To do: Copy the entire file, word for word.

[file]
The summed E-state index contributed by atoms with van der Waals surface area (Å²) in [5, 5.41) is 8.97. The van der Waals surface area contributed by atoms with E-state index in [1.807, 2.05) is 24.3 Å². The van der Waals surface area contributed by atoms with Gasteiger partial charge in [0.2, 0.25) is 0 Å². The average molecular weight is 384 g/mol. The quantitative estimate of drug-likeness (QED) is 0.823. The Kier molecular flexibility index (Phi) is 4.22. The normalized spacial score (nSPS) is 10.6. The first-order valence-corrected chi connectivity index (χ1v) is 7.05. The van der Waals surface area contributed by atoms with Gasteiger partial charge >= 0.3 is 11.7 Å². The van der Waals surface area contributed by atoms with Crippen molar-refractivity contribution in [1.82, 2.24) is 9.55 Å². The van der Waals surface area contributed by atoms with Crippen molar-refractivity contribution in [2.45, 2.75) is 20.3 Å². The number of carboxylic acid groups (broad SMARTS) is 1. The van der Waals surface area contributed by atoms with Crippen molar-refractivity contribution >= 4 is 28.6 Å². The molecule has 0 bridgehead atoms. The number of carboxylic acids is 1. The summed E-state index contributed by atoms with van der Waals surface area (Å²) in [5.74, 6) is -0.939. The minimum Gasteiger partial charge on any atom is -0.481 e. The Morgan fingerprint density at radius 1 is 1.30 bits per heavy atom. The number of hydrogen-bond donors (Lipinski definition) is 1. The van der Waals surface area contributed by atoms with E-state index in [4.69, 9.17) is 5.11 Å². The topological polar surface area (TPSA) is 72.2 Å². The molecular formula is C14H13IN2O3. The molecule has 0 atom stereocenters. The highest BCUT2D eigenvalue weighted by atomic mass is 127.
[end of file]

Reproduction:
The summed E-state index contributed by atoms with van der Waals surface area (Å²) in [5, 5.41) is 8.97. The van der Waals surface area contributed by atoms with E-state index in [1.807, 2.05) is 24.3 Å². The van der Waals surface area contributed by atoms with Gasteiger partial charge in [0.2, 0.25) is 0 Å². The average molecular weight is 384 g/mol. The quantitative estimate of drug-likeness (QED) is 0.823. The Kier molecular flexibility index (Phi) is 4.22. The normalized spacial score (nSPS) is 10.6. The first-order valence-corrected chi connectivity index (χ1v) is 7.05. The van der Waals surface area contributed by atoms with Gasteiger partial charge >= 0.3 is 11.7 Å². The van der Waals surface area contributed by atoms with Crippen molar-refractivity contribution in [1.82, 2.24) is 9.55 Å². The van der Waals surface area contributed by atoms with Crippen molar-refractivity contribution in [2.45, 2.75) is 20.3 Å². The number of carboxylic acid groups (broad SMARTS) is 1. The van der Waals surface area contributed by atoms with Crippen molar-refractivity contribution >= 4 is 28.6 Å². The molecule has 0 bridgehead atoms. The number of carboxylic acids is 1. The summed E-state index contributed by atoms with van der Waals surface area (Å²) in [5.74, 6) is -0.939. The minimum Gasteiger partial charge on any atom is -0.481 e. The Morgan fingerprint density at radius 1 is 1.30 bits per heavy atom. The number of hydrogen-bond donors (Lipinski definition) is 1. The van der Waals surface area contributed by atoms with E-state index in [4.69, 9.17) is 5.11 Å². The topological polar surface area (TPSA) is 72.2 Å². The molecular formula is C14H13IN2O3. The molecule has 0 atom stereocenters. The highest BCUT2D eigenvalue weighted by atomic mass is 127.